France's Le Pen courts Jewish vote
JERUSALEM (Reuters) - French far-right leader Jean-Marie Le Pen, who once called the Holocaust a detail of history, tried to win over Jewish voters on Thursday ahead of the first round of the presidential election on Sunday.
The 78-year-old, who shocked the country by finishing second in the 2002 election, said his right-wing rival Nicolas Sarkozy's Jewish origins worked in his favor with Jewish voters but he said there was no recognizable "Jewish vote" in France.
"The Jews in France are divided among the candidates," he said in an interview with Israel's Hebrew-language Maariv newspaper.
"The Jews in France who are French and are connected to France, whose interests are France's interests, should definitely vote for me," Le Pen said.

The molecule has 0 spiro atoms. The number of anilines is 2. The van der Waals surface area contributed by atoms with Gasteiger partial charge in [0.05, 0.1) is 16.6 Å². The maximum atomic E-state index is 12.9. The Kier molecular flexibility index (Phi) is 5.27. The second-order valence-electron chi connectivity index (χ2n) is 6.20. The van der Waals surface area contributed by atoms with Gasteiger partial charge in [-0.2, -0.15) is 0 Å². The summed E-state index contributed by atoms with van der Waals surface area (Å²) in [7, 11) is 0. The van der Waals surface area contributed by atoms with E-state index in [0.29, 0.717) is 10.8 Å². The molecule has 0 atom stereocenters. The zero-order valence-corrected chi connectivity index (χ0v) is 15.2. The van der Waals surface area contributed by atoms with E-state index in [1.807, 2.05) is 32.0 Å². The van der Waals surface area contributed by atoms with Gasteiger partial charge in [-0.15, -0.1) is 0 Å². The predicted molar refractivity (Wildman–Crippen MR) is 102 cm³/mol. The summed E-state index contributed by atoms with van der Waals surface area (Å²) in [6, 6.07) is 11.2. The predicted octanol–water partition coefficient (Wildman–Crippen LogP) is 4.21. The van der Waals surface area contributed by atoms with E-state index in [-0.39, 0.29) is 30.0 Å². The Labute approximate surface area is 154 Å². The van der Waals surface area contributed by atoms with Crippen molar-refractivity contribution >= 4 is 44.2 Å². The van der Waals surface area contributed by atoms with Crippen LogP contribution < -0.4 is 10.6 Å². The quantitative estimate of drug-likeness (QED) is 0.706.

In 1987 Le Pen caused outrage by saying that the Holocaust was a "detail" of history but he told Maariv those comments were not met to upset anybody.
"I did not deny the Holocaust happened. All I said was simply that the gas chambers were a detail in the story of World War Two. This is not something that should spark anger."
Le Pen, who is lying in fourth place in opinion polls, is battling for some of the same voters as the frontrunner Sarkozy.
Sarkozy has tried to win over National Front voters by focusing heavily on Le Pen's traditional territory of immigration and security.
Le Pen has responded to this with increasingly vicious attacks on Sarkozy, including questioning his qualifications to lead France because his is the son of a Hungarian immigrant and a mother of Greek Jewish origin.
Asked why French Jews liked Sarkozy, Le Pen told the newspaper: "His being a Jew on the Greek side, but not on the Hungarian side, works to his benefit a bit. Sarkozy is always favorable towards Jewish organizations and Israel."
Protesters respond to calls to defend their demonstration from possible police intervention. Slideshow